Goodbye to the office
Factories used to be arranged in a straight line. That’s because there was one steam engine, and it turned a shaft. All the machines were set up along the shaft, with a belt giving each of them power. The office needed to be right next to this building, so management could monitor what was going on.
150 years later, why go to work in an office/plant/factory?
- That’s where the machines are.
- That’s where the items I need to work on are.
- The boss needs to keep tabs on my productivity.
- There are important meetings to go to.
- It’s a source of energy.
- The people I collaborate with all day are there.
- I need someplace to go.
- If you have a laptop, you probably have the machine already, in your house.
- If you do work with a keyboard and a mouse, the items you need to work on are on your laptop, not in the office.
- The boss can easily keep tabs on productivity digitally.
- How many meetings are important? If you didn’t go, what would happen?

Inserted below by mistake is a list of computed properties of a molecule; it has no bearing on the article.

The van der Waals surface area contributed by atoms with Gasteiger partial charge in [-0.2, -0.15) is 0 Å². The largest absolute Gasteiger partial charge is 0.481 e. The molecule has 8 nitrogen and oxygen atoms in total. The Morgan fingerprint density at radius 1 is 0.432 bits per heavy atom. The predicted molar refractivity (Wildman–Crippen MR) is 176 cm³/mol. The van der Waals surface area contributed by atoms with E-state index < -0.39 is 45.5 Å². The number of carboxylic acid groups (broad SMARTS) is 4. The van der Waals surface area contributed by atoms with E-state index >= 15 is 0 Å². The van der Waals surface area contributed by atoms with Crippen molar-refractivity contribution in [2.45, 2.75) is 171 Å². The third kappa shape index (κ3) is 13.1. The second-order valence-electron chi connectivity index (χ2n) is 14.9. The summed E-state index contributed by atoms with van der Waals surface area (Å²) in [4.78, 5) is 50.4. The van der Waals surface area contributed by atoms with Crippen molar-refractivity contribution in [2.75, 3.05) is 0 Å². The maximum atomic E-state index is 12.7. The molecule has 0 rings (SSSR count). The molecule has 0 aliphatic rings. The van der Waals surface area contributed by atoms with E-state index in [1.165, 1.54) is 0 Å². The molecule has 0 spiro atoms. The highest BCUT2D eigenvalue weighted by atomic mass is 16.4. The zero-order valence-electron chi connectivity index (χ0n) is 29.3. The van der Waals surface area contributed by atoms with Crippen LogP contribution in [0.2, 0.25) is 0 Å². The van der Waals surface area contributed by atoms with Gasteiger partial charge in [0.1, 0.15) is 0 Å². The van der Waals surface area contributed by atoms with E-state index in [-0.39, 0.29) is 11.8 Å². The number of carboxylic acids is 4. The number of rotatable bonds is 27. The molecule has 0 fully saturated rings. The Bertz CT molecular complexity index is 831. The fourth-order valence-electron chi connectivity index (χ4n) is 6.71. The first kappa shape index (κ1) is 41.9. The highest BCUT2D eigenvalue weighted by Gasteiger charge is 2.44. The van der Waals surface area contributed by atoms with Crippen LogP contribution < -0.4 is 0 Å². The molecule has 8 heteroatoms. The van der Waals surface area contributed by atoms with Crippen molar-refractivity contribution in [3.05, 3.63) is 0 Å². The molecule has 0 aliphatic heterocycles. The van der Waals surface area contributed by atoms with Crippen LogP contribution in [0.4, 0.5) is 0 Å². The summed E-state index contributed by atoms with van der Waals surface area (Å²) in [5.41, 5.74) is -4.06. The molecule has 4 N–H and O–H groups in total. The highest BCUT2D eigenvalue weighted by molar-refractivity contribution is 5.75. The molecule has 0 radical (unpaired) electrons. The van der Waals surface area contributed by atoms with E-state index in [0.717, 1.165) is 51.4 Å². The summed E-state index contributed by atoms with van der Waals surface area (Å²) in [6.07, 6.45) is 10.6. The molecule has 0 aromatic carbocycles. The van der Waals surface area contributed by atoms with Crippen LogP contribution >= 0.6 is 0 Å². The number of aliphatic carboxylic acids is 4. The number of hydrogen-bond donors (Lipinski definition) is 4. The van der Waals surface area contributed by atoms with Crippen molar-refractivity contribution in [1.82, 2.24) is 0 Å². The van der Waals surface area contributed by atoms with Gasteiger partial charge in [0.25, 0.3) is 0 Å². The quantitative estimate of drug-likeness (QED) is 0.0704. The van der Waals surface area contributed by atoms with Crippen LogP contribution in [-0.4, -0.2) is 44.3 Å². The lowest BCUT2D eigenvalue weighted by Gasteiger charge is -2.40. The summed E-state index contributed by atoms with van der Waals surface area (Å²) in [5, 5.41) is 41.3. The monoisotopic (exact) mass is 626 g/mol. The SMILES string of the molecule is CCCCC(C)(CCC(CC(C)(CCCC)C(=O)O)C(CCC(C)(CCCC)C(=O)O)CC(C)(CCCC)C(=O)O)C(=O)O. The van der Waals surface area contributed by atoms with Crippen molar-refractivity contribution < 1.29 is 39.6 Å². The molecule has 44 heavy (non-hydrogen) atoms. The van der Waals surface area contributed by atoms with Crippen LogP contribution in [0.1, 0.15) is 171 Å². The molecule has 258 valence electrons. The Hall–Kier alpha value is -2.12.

- You can get energy from people other than those in the same company.
- Of the 100 people in your office, how many do you collaborate with daily?
- So go someplace. But it doesn’t have to be to your office.
If we were starting this whole office thing today, it’s inconceivable we’d pay the rent/time/commuting cost to get what we get. I think in ten years the TV show ‘the Office’ will be seen as a quaint antique.
When you need to have a meeting, have a meeting. When you need to collaborate, collaborate. The rest of the time, do the work, wherever you like.
The gain in speed, productivity and happiness is massive. What’s missing is #7… someplace to go. Once someone figures that part out, the office is dead.
3. My boss is already in a different city
4. I dial in to most of my meetings
6. sometimes none, sometimes 1 or 2
7. Nice desk right here. With good music